Time Out defied the doom and gloom heralds and went on to raise net proceeds of £59m after listing on AIM in June 2016. It hasn’t stopped Bruno from claimingthe IPO journey had been a rollercoaster. Even if economic conditions don’t get in the way, there’s plenty to contend with.
“It’s a huge team effort to complete the process, from filing out the right paperwork to managing the investor roadshow,” he said. “You need to be prepared to sell your plans to dozens of investors. Understanding what motivates each one is not easy and you need to listen and be prepared for rejection.”
But if you believe in your idea, then the message will be well received even if they decide not to invest at that time, Bruno advised. He shared further pearls of wisdom with Real Business: “It is important to keep the doors open, and post-flotation, keep ?banging the drum” of what your company is accomplishing and how you are delivering against your original plans.
“In my experience, what investors are usually more worried about is execution. They ask themselves: “Can this team deliver what they promise Do I trust them . Once you IPO you are in the public domain, so be prepared for even more scrutiny and a faster pace than ever.
We also spoke with Ed Molyneux, the co-founder and CEO of accounting software company?FreeAgent, who further drove home that a listing on AIM had been on the table for quite some time. While Brexit certainly threw some hurdles into the mix, investor activity didn?t suddenly disappear.
Molyneux believed the company, which was founded in 2007, stood as good a chance of success in late 2016 as it would have done by waiting. What’s more, it proved a more appealing source of finance.
All businesses have different funding needs, but technology companies in particular finance for growth,” he said. This is primarily where venture capital”funding comes into play for companies such as ours but a venture capital investor tends to need a business to suit their model, whereby they invest in a number of companies and are potentially relying on one single outsize success to deliver all the returns to the fund. In my opinion, that better suits consumer technology products and services.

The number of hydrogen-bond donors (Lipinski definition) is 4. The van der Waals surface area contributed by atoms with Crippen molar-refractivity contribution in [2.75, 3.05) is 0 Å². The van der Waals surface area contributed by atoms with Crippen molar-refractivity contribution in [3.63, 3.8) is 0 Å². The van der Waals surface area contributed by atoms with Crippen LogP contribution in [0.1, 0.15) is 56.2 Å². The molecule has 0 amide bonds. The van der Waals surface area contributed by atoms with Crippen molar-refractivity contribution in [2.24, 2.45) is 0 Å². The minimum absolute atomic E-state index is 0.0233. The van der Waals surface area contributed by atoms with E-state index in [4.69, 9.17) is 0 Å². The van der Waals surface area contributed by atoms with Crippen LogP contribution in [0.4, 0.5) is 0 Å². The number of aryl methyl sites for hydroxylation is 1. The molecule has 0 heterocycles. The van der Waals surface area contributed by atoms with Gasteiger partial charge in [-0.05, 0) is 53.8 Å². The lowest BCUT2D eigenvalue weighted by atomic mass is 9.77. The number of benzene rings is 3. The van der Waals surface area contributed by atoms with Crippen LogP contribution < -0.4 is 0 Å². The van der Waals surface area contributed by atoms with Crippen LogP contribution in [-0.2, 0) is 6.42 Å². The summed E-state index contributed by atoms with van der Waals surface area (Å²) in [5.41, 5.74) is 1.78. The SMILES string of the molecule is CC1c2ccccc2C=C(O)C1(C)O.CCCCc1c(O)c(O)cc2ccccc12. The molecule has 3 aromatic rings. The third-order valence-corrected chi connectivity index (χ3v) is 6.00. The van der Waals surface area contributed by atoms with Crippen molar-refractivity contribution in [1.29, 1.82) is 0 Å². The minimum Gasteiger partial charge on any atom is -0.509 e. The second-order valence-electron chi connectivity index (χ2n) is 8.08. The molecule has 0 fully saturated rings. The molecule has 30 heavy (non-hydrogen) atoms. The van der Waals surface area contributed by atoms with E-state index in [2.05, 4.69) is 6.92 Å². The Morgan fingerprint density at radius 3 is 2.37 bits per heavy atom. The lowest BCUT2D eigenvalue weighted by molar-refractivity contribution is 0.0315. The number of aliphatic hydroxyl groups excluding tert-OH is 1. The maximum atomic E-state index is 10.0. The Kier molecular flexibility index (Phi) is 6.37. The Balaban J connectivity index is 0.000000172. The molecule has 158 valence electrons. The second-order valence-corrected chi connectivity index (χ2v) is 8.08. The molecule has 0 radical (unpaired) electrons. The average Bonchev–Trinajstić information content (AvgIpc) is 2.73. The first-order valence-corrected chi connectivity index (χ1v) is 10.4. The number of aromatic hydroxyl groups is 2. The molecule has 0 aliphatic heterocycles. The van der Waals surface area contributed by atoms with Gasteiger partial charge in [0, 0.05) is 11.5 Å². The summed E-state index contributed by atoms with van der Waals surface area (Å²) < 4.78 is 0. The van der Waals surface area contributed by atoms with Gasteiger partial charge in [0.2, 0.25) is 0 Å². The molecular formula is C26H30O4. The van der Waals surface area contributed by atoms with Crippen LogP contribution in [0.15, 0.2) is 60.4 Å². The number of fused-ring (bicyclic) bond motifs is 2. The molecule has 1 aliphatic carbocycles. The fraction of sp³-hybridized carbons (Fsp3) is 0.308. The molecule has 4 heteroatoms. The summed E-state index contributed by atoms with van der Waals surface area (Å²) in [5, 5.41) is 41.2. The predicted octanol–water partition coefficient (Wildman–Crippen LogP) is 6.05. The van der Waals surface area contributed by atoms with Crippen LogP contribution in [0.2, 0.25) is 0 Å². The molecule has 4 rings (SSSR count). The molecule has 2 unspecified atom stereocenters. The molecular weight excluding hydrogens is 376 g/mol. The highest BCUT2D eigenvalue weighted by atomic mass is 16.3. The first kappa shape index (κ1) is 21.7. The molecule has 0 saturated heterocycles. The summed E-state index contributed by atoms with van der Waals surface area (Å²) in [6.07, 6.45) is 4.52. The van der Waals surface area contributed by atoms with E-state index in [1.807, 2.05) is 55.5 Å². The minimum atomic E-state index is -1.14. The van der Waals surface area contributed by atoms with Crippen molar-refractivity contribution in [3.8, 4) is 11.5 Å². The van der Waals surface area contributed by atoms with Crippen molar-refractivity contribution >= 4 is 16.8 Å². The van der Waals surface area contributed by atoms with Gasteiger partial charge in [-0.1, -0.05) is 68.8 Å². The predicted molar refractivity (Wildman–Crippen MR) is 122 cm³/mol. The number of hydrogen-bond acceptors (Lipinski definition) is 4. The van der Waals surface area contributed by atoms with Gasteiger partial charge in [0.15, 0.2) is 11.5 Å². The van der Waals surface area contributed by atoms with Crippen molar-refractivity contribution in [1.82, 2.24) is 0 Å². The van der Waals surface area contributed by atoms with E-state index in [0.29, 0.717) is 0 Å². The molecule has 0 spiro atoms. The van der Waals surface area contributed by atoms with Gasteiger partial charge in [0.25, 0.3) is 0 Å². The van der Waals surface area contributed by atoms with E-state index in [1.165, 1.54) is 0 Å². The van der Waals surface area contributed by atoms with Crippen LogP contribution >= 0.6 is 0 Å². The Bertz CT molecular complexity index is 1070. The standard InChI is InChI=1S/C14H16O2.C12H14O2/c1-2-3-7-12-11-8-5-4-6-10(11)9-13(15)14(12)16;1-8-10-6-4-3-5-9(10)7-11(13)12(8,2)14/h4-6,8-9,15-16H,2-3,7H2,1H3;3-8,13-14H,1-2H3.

“In our case, pre-IPO, we had already raised ?8m in external equity finance plus debt. However, by going public we believed we could pursue our ambitious growth plans with non-venture capital money. Being listed also gives us credibility in the market.
The company raised £10.7m after listing on AIM, garnering a market capitalisation of £34.1m. It’s also been suggested that it’s the first time a company took the public route after a round of equity crowdfunding. FreeAgent secured £1.2m on Seedrs in July 2015.
It shows that if you know your market will enough, you’re onthe route to success even in a year the world seems to go crazy. Just be prepared to tackle the challenges head on.
“Tackling 2016 just happened to be part of the challenge we set ourselves as a company and I?m glad we did it,”?Molyneux explained. “We re really in a great place in my opinion, but there is always work to do, much like there was in our journey to this point. I?m really looking forward to next few years and the challenges and opportunities we will face.
As they say, fortune favours the brave.